Head Gasket.....Backwards? - Vintage Mustang Forums
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post #1 of 29 (permalink) Old 06-22-2006, 05:13 PM Thread Starter
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Hello,

I have a '66 Mustang with a modified 289.

I have a 4 row radiator (a new aftermarket) and the engine runs nice and cool.

Here's my problem: The engine blows coolant under load or at high RPM's. It overpowers the rad cap and overflow jug and blows up under the hood.

I had an engine shop look at the engine and they said that the oil is clean and they tested for exhaust in the coolant which came back negative and they said the gasket isn't blown and also tried a new rad cap.

They said that I may have put the passenger side head gasket on backwards when I removed the head 2 years ago. I said I put it FelPro side up and to the front. They said that you do that on one head, but then flip it over for the other head. Suposedly putting the FelPro side up on both heads is a "common mistake".

So....they are saying that I may have blocked a cooling passage.

Can anyone confirm proper head gasket installation? And if I had the head gasket backwards, wouldn't it block a passage and cause the engine to overheat? I'm running cool, even when I'm blowing coolant.

Thanks, Greg.
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post #2 of 29 (permalink) Old 06-22-2006, 06:23 PM
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If you put the end marked "front" toward the front of the car, you should be okay regardless of the FelPro logo. If you didn't notice which end was stamped "front," you may very well have a problem. Although I think you would have overheating problems if you had one gasket flipped.

Good luck,
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post #3 of 29 (permalink) Old 06-22-2006, 06:28 PM
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My understanding is that one gasket has to be "upside down" - i.e., they are not symmetric.

But wait until the really knowledgable guys check in on this before you panic.

Usually though if one is in wrong you get severe overheating very quickly.

John Harvey
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post #4 of 29 (permalink) Old 06-22-2006, 08:33 PM
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Quote:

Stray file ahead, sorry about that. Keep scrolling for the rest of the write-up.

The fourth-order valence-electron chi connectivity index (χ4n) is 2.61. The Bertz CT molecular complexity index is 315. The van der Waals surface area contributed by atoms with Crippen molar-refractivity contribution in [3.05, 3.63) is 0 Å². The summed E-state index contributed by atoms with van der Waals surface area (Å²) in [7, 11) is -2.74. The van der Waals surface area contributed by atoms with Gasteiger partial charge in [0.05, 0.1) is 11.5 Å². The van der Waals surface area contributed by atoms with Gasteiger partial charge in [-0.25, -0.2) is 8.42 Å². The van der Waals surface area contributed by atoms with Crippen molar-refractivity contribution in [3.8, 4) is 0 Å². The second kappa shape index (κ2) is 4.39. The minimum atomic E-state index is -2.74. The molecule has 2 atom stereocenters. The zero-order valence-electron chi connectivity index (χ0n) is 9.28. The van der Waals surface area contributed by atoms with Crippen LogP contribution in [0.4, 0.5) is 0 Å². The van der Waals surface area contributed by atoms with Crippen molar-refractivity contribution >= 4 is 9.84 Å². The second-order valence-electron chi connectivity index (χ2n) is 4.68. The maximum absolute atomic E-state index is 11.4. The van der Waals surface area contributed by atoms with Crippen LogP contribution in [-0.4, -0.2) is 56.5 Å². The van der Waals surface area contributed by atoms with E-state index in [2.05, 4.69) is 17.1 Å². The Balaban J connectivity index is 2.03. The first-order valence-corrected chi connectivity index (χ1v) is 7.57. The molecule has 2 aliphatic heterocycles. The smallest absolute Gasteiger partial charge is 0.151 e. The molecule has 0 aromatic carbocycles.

Originally Posted by JSHarvey
My understanding is that one gasket has to be "upside down" - i.e., they are not symmetric.
Yup, thats what I noticed when I changed the heads on my 351W. The instruction also say to install with the word front, towards the front.. David F.
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post #5 of 29 (permalink) Old 06-22-2006, 08:34 PM
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The head gaskets, are a "one size fits all". Because of this, when propperly installed, one of them will appear to be upside down.

The important part is the word FRONT must be at the front of the engine, regardless of where this puts the logo (typically one logo will be on the top, the other on the bottom, however).

The first time I ever installed heads on a SBF, I got at least one of the gaskets backward, and the car overheated immediately upon start up. I don't remember, though, if I had one or both backwards, though, as it was about 25 years ago.



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post #6 of 29 (permalink) Old 06-22-2006, 10:30 PM
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I just rebuilt a 302 and one of the head gaskets has to go on upside down or you don't get any waterflow to the back of the motor and it will run hot. Fortunately, someone told me about it or I would have put them both on the same way....

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post #7 of 29 (permalink) Old 06-23-2006, 02:33 AM
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When the head gaskets are installed correctly a corner of the head gasket should be exposed at each head lower front corner.



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post #8 of 29 (permalink) Old 06-24-2006, 12:11 PM
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When I first restored my 68 with a 351 windsor, I did all the engine assembly myself. I never had a problem with it except for some pinging. After about 300 miles over the summer, I started to have an overflow issue. I have a recovery tank in mine, and it started bubbling out. I changed t stats and radiator cap, same thing. However, i did not have an overheating issue, as per the temp gauge. So I pulled the heads, and what did I find? My dumb *** put the head gaskets on with front facing the same way on both, but toward the rear of the engine! I guess when assembling on a stand, and not haveing the front cover on, I really blew that one. However, I did put new ones on correctly, and no problems since. I figure no coolant was flowing to the heads, but the lower end had coolant. I dont know whay I would not have had a problem to begin with. The only thing I can think of is that I did not drive the car long enough to become a factor.